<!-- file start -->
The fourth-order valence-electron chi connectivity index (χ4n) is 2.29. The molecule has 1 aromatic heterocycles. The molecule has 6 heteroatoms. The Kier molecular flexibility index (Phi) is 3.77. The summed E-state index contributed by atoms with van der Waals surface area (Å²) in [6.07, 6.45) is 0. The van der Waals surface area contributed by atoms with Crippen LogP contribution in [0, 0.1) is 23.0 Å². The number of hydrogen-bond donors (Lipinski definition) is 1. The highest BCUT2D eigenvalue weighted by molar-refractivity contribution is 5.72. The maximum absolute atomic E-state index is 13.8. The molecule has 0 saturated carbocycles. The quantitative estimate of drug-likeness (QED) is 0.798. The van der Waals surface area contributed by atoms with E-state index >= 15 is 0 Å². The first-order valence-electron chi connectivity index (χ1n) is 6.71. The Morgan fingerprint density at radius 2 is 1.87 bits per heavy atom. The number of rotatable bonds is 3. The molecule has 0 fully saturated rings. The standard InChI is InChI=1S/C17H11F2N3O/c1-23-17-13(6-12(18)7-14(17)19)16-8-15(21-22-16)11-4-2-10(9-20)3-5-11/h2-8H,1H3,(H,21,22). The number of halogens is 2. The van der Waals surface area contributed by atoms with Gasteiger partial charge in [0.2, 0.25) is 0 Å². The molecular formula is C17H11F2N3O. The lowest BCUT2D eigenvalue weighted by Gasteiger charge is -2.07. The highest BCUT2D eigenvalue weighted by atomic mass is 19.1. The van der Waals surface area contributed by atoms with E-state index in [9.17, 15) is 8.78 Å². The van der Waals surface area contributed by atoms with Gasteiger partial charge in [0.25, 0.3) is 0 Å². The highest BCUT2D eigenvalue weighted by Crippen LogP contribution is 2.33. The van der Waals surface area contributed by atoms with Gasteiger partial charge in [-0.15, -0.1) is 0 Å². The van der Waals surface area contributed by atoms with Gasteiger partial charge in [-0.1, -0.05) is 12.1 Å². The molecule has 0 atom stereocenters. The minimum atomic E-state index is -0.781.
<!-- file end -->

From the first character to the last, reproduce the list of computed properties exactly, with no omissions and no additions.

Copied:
The fourth-order valence-electron chi connectivity index (χ4n) is 2.29. The molecule has 1 aromatic heterocycles. The molecule has 6 heteroatoms. The Kier molecular flexibility index (Phi) is 3.77. The summed E-state index contributed by atoms with van der Waals surface area (Å²) in [6.07, 6.45) is 0. The van der Waals surface area contributed by atoms with Crippen LogP contribution in [0, 0.1) is 23.0 Å². The number of hydrogen-bond donors (Lipinski definition) is 1. The highest BCUT2D eigenvalue weighted by molar-refractivity contribution is 5.72. The maximum absolute atomic E-state index is 13.8. The molecule has 0 saturated carbocycles. The quantitative estimate of drug-likeness (QED) is 0.798. The van der Waals surface area contributed by atoms with E-state index >= 15 is 0 Å². The first-order valence-electron chi connectivity index (χ1n) is 6.71. The Morgan fingerprint density at radius 2 is 1.87 bits per heavy atom. The number of rotatable bonds is 3. The molecule has 0 fully saturated rings. The standard InChI is InChI=1S/C17H11F2N3O/c1-23-17-13(6-12(18)7-14(17)19)16-8-15(21-22-16)11-4-2-10(9-20)3-5-11/h2-8H,1H3,(H,21,22). The number of halogens is 2. The van der Waals surface area contributed by atoms with Gasteiger partial charge in [0.2, 0.25) is 0 Å². The molecular formula is C17H11F2N3O. The lowest BCUT2D eigenvalue weighted by Gasteiger charge is -2.07. The highest BCUT2D eigenvalue weighted by atomic mass is 19.1. The van der Waals surface area contributed by atoms with E-state index in [9.17, 15) is 8.78 Å². The van der Waals surface area contributed by atoms with Gasteiger partial charge in [0.25, 0.3) is 0 Å². The highest BCUT2D eigenvalue weighted by Crippen LogP contribution is 2.33. The van der Waals surface area contributed by atoms with Gasteiger partial charge in [-0.15, -0.1) is 0 Å². The van der Waals surface area contributed by atoms with Gasteiger partial charge in [-0.1, -0.05) is 12.1 Å². The molecule has 0 atom stereocenters. The minimum atomic E-state index is -0.781.